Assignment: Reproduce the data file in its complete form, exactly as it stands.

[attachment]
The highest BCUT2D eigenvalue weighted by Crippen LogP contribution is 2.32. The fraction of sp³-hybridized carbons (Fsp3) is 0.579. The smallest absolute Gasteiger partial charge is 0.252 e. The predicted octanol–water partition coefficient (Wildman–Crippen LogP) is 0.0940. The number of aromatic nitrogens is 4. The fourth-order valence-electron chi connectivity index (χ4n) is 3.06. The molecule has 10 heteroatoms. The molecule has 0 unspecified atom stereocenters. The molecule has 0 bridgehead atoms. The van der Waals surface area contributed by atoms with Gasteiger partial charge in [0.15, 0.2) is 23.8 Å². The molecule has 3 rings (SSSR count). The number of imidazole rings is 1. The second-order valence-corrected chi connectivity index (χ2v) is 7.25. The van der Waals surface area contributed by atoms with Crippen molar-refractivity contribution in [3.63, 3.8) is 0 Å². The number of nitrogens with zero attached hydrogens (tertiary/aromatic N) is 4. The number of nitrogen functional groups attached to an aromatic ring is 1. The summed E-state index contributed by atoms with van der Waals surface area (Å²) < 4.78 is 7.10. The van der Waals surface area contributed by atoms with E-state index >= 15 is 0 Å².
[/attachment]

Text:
The highest BCUT2D eigenvalue weighted by Crippen LogP contribution is 2.32. The fraction of sp³-hybridized carbons (Fsp3) is 0.579. The smallest absolute Gasteiger partial charge is 0.252 e. The predicted octanol–water partition coefficient (Wildman–Crippen LogP) is 0.0940. The number of aromatic nitrogens is 4. The fourth-order valence-electron chi connectivity index (χ4n) is 3.06. The molecule has 10 heteroatoms. The molecule has 0 unspecified atom stereocenters. The molecule has 0 bridgehead atoms. The van der Waals surface area contributed by atoms with Gasteiger partial charge in [0.15, 0.2) is 23.8 Å². The molecule has 3 rings (SSSR count). The number of imidazole rings is 1. The second-order valence-corrected chi connectivity index (χ2v) is 7.25. The van der Waals surface area contributed by atoms with Crippen molar-refractivity contribution in [3.63, 3.8) is 0 Å². The number of nitrogens with zero attached hydrogens (tertiary/aromatic N) is 4. The number of nitrogen functional groups attached to an aromatic ring is 1. The summed E-state index contributed by atoms with van der Waals surface area (Å²) < 4.78 is 7.10. The van der Waals surface area contributed by atoms with E-state index >= 15 is 0 Å².